Notes on not dying

Earlier I wrote about the importance for EAs of not dying, suggesting that EAs should be much less willing to risk their own life than Egoists. The case where this consideration applies robustly is when you’re considering doing some risky activity X, which gives you a pure pleasure or happiness boost, or makes your life better in some way that doesn’t affect your ability to do good.

The first case where this consideration applies in a mitigated form is where that risky activity X also benefits your productivity. For example, suppose that you have some medical condition that is interfering with your ability to work, and in order to cure it you need to undergo general anaesthetic. General anaesthetic has 10 micromorts, giving you a 1 in 100,000 chance of dying — not a sort of risk you want to take lightly. But if this condition really is affecting your productivity (and therefore your ability to do good), and you’d be more than 0.001% more productive by curing your condition, then the expected value of curing the condition is positive.

The second case where this consideration applies in a mitigated form is where that risky activity X saves you time. Let’s suppose that you can either drive or cycle to some destination 1 mile away. And let’s suppose you’re somewhere like Oxford where driving around the centre is slower than cycling. Cycling 1 mile creates 0.04 micromorts; driving one mile creates 0.005 micromorts. So, by the “don’t die” argument you might think that you should drive. But you’ve got to weigh that against the good you do in the time saved. Let’s suppose that you’d save 10 minutes by taking the bike, which you would spend working. What’s the cost of those micromorts? Let’s suppose you’ve got 50 more productive years, that you work 60 hours a week, 48 weeks a year. In which case the expected cost of cycling is (0.04/100000)*(50*60*48*60) – (0.005/100000)*(50*60*48*60) = 3 minutes.

So, to a very first approximation (and bearing in mind that these numbers are very sketchy!), it’s worth it to cycle if it gives you more than 3 extra minutes of working time. I stipulated in the above case that cycling gives you 10 extra minutes of life. So, in that above case, you should cycle.

I say ‘to a first approximation’ because you should apply a discount rate: almost certainly, you should value giving yourself 1hr in the future either more or less than you should value giving yourself 1hr now. If your discount rate is positive (and you value time in the future less than you value time now), then comparing time saved against expected life lost due to potential death will overestimate the badness of the risk of death.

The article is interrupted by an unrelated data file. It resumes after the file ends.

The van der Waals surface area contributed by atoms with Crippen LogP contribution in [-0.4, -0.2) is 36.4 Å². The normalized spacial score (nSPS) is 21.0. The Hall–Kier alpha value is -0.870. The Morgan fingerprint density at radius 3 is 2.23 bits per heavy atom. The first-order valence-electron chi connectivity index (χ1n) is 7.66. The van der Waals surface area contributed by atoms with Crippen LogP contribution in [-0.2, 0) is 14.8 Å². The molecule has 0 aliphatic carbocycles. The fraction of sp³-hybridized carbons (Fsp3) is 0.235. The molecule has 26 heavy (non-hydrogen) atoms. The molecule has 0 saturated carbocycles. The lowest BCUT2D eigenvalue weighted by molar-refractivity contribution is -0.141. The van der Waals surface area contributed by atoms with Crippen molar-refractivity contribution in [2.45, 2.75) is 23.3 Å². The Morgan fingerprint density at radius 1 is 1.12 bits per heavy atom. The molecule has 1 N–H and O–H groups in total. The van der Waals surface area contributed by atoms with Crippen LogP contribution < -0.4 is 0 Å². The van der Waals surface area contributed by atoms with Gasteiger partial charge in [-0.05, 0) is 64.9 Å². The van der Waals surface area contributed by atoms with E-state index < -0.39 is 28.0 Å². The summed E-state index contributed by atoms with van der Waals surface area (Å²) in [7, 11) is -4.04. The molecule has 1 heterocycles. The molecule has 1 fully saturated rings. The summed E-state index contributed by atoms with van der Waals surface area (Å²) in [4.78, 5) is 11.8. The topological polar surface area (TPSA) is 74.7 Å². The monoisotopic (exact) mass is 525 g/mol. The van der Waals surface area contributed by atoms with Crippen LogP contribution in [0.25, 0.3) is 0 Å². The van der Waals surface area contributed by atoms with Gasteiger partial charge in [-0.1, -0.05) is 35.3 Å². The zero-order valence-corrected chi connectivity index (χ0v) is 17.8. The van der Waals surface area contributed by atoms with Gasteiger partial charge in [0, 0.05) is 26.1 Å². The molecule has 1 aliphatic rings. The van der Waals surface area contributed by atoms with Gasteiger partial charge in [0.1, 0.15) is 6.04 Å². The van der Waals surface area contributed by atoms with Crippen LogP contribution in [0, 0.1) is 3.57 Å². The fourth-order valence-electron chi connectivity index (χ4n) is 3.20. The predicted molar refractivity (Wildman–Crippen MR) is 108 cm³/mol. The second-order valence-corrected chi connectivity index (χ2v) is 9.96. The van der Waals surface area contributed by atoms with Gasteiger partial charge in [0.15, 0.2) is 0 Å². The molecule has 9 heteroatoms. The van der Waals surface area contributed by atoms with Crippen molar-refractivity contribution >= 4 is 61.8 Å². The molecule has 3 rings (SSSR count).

Comments (1)

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Comment author: AnneWissemann 23 November 2015 07:11:24PM 2 points [-]

(Commenting on this very old post because no one else seemed to have made the point, which I think is important to mention here to prevent a failure mode.)

I agree with the general point made. The specific examples in this post made me uncomfortable, though.

I'd emphatically warn against disregarding personal enjoyment in a calculation like this. Mental health is crucial to doing good and too often disregarded. In fact, I'd be careful with seeing every part of your life as instrumental to The One Goal of saving the world. It makes a lot of sense to do so from a philosophical viewpoint, but it's disregarding the fact that we're humans with meaty brains not built to internalise that kind of viewpoint to the deepest core.

If you're feeling like you're making a sacrifice, I recommend you stop doing the thing that made you feel that way. Chances are you're more susceptible to burnout than you think you are.

That said, it can still make sense to avoid very dangerous activities or substitute them with less dangerous ones. It's also possible to frame this in terms of personal motivations instead, if one prefers that (e.g. "I really don't want to go skiing because I might fall and break my leg, which would be very painful. I'll go hiking instead.").